Most owners corporation fee recovery proceedings commence in the Victorian Civil and Administrative Tribunal, also known as VCAT pursuant to section 18(2) of the Owners Corporations Act 2006.
Previously, VCAT’s practice in hearing fee recovery proceedings would require that both parties, the applicant owners corporation and the respondent lot owner, attend the hearing in person. At the hearing, VCAT would hear the parties and their cases.
In most fee recovery proceedings, the respondent lot owner does not appear at the hearing. The case is heard and orders are usually granted, if VCAT is satisfied that the owners corporation has provided sufficient proof to be granted an order, that the lot owner pay the owners corporation outstanding levies, interest and costs.
Most recently, VCAT has been issuing “notice of hearing on the papers” for fee recovery proceedings. In this type of hearing, VCAT provides directions to the owners corporation and the lot owner, giving them an opportunity to dispute VCAT’s decision to hear and determine the proceeding “in papers” by a date nominated by VCAT.
Further, VCAT orders that the owners corporation post and email to VCAT and the respondent, lot owner summary of proofs and any documents to be relied upon. Including copies of the fee notice and final fee notice. Subsequently, VCAT orders the respondent lot owner to email and post to VCAT and the owners corporation a document headed “Points of Defence”. This sets out their defence to the claim, a copy of all documents relevant to the dispute on which they intend to rely in the proceeding, including written submissions in support of their defence. If the respondent lot owner does not file a Points of Defence, VCAT will determine the amount to which the owners corporation is entitled taking into account the amount claimed, interest and costs.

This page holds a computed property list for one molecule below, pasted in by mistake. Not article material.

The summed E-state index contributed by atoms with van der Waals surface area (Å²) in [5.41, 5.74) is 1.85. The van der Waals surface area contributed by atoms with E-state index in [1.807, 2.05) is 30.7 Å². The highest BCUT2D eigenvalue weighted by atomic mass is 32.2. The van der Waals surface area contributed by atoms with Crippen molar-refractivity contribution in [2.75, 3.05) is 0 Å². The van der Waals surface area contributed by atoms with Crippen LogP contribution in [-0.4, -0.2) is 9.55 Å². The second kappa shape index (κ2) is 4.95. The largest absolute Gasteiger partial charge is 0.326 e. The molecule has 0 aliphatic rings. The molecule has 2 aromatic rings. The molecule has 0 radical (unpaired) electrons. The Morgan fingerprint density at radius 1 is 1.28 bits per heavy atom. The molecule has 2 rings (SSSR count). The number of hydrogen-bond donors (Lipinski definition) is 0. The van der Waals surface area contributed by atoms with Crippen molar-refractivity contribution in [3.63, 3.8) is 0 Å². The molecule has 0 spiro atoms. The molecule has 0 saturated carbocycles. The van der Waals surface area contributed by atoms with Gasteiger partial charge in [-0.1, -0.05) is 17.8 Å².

So, if a party does not object to the proceeding being heard on papers by a date nominated by VCAT, notwithstanding Points of Defence being sent to VCAT and the owners corporation, VCAT will hear and decide the fee recovery proceeding “on the papers”.
That said, VCAT, in its own initiative may decide that a hearing “on the papers” under section 100(2) of the Victorian Civil and Administrative Tribunal Act 1998 or VCAT Act, is not appropriate. In that case, VCAT will notify all parties in writing and list the matter for a hearing by the most appropriate means at a date and time to be fixed by VCAT’s principal registrar.
As a firm that regularly appears in VCAT fee recovery proceedings, in our view, the recent change in practice of fee recovery hearings in VCAT is progressive and will provide a time and cost-efficient way for owners corporation stakeholders in receiving VCAT’s decision on these types of matters.
That said, we believe that the principles of efficient running of a fee recovery proceeding, does not change, which includes providing VCAT satisfactory proof that the owners corporation should be granted an order for outstanding levies, interest and costs.
You can visit the youtube channel of RC & Co Lawyers to find out more about the debt recovery procedure in owners corporations.